Students Lend a Hand with 3D-Printed Prosthetic

October 27, 2014 4:04 pm | by University of Illinois | News | Comments

For most amputees, the road to a more functional prosthetic device is slow and costly. However, thanks to a research group at the University of Illinois, that might be changing, which is especially good news for those who are most in need, residents of the developing world...

3D Printing Is Revolutionizing the Medical World as We Know It

October 21, 2014 8:30 am | by Melissa Barnes, Associate Editor | Articles | Comments

3D printing has undoubtedly revolutionized the engineering world, and the medical industry is on the forefront of some of the most innovative applications to date. The technology has proven itself a robust and versatile one, as more companies...

3D Printed 'Masks' Serve Eye Cancer Patients

October 20, 2014 10:42 am | by American Academy of Ophthalmology | News | Comments

Researchers have developed a fast and inexpensive way to make facial prostheses for eye cancer patients using facial scanning software and 3-D printing, according to findings released at AAO 2014, the 118th annual meeting of the American Academy of Ophthalmology...

Sensor to Help Optimize Fit of Prosthetics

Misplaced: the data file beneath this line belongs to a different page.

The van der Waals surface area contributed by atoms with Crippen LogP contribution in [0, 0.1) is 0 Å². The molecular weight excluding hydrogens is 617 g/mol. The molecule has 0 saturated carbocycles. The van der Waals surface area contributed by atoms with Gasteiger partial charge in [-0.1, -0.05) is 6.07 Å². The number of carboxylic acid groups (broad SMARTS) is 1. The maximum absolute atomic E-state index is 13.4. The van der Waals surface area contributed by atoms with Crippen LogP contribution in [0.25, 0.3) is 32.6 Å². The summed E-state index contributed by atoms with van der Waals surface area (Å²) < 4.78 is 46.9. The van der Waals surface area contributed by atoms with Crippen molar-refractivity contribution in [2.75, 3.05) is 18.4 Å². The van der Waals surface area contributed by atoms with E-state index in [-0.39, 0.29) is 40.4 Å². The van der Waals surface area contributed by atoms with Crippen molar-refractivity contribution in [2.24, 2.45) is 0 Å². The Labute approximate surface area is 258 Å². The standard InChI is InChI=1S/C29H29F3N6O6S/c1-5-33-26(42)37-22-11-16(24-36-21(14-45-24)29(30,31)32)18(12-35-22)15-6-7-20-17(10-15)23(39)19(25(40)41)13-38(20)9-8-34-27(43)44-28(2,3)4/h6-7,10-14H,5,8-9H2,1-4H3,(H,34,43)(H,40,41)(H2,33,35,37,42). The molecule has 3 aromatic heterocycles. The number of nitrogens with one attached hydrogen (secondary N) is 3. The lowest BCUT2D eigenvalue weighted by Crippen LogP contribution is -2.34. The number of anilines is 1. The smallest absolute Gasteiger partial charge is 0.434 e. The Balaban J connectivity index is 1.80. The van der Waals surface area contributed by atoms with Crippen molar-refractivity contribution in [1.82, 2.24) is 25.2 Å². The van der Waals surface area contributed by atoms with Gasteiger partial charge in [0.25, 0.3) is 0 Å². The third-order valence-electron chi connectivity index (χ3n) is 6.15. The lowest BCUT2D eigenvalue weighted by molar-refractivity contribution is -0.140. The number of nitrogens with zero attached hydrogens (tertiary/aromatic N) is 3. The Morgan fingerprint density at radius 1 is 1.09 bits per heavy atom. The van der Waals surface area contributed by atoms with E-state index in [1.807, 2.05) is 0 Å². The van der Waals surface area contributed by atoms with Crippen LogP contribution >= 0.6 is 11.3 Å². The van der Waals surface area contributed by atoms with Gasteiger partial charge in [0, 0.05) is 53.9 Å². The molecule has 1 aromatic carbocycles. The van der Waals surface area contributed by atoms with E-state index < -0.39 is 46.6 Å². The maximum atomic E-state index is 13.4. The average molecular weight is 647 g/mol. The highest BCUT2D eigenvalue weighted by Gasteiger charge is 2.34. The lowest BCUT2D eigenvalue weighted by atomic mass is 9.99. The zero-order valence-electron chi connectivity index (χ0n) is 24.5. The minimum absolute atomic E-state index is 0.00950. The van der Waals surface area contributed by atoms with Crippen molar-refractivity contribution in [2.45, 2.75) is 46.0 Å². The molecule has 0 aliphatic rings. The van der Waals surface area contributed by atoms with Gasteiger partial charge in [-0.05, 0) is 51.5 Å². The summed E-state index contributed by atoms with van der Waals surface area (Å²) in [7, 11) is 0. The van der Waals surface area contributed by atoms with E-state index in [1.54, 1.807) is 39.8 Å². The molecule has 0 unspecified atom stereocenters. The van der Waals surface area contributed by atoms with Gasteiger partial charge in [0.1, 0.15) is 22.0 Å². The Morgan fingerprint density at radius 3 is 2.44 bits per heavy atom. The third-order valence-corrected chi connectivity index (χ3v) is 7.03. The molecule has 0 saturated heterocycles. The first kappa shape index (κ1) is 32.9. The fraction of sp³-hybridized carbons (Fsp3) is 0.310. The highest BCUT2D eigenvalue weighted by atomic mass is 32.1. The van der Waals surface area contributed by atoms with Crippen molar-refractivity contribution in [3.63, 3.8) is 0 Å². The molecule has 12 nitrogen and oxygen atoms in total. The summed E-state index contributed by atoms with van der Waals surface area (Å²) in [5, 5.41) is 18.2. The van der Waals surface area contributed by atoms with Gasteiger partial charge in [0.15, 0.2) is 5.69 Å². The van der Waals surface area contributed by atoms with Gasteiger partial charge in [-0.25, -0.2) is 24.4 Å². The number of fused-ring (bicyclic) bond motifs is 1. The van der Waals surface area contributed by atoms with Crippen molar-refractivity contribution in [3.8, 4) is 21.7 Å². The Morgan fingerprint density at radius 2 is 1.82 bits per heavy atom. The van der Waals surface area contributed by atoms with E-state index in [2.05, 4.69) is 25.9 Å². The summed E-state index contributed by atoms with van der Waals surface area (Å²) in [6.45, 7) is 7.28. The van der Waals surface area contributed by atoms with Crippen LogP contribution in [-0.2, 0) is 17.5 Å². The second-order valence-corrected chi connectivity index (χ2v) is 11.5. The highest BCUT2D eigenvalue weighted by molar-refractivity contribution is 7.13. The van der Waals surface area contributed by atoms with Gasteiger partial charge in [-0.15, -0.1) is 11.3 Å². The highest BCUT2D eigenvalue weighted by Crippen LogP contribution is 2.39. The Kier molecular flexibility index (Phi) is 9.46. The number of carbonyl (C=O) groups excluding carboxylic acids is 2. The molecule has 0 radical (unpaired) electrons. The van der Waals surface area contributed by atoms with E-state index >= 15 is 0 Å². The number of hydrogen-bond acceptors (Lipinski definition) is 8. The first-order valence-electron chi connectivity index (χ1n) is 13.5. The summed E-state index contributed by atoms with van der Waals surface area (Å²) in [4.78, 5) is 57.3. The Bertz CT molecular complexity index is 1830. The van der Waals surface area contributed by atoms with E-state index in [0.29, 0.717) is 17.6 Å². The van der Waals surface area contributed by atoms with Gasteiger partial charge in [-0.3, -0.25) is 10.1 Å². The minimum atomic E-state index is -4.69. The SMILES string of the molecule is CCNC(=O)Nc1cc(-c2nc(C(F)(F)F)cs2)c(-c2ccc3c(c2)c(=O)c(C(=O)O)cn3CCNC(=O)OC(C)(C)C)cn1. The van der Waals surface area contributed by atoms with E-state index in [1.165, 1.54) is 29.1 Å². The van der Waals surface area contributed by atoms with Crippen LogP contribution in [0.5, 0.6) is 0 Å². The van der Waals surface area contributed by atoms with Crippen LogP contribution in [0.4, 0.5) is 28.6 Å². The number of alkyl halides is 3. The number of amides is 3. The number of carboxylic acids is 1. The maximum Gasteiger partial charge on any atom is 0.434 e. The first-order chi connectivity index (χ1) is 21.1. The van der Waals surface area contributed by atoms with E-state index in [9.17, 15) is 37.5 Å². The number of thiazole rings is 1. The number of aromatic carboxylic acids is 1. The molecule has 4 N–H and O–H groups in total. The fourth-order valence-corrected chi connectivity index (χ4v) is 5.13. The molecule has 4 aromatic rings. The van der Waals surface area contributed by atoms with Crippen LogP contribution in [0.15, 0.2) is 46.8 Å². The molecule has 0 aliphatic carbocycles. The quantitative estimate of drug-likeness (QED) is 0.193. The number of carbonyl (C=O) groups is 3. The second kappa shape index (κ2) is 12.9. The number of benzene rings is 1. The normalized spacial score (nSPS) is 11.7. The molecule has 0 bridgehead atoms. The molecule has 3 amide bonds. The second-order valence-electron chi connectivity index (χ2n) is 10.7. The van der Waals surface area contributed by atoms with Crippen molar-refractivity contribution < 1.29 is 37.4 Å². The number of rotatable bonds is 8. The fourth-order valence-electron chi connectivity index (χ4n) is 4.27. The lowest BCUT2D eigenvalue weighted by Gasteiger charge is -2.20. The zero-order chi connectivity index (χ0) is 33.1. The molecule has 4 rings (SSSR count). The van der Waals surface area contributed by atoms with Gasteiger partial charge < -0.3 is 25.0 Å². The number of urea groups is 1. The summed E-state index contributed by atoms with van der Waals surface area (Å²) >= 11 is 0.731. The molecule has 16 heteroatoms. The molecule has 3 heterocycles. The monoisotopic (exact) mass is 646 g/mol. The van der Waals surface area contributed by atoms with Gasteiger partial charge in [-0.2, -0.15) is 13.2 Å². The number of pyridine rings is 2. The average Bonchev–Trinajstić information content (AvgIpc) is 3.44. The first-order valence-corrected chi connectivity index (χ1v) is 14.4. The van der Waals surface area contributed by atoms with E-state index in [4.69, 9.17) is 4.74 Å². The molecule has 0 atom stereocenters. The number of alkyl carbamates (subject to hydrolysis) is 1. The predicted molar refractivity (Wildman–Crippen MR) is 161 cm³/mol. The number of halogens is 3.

October 14, 2014 3:29 pm | by Sandia National Laboratories | News | Comments

As an amputee walks on a prosthetic leg during the day, the natural fluid in the leg shifts and the muscles shrink slightly. Now imagine the problem that poses for the fit of the prosthesis. There’s a growing need for a solution. The national...

Advertisement

Gaming Through Clinical Trials

October 13, 2014 2:41 pm | by Sean Fenske, Editor-in-Chief | Blogs | Comments

Recently, I saw a news piece out of Carnegie Mellon University where researchers supported the use of “video game” style trials of life science hypotheses to prevent the instance of error and fraud. Massive online laboratories would be established...

Wearable Sensor Interface Will Make Prosthetics More Comfortable

October 10, 2014 11:58 am | by University of Texas at Arlington | News | Comments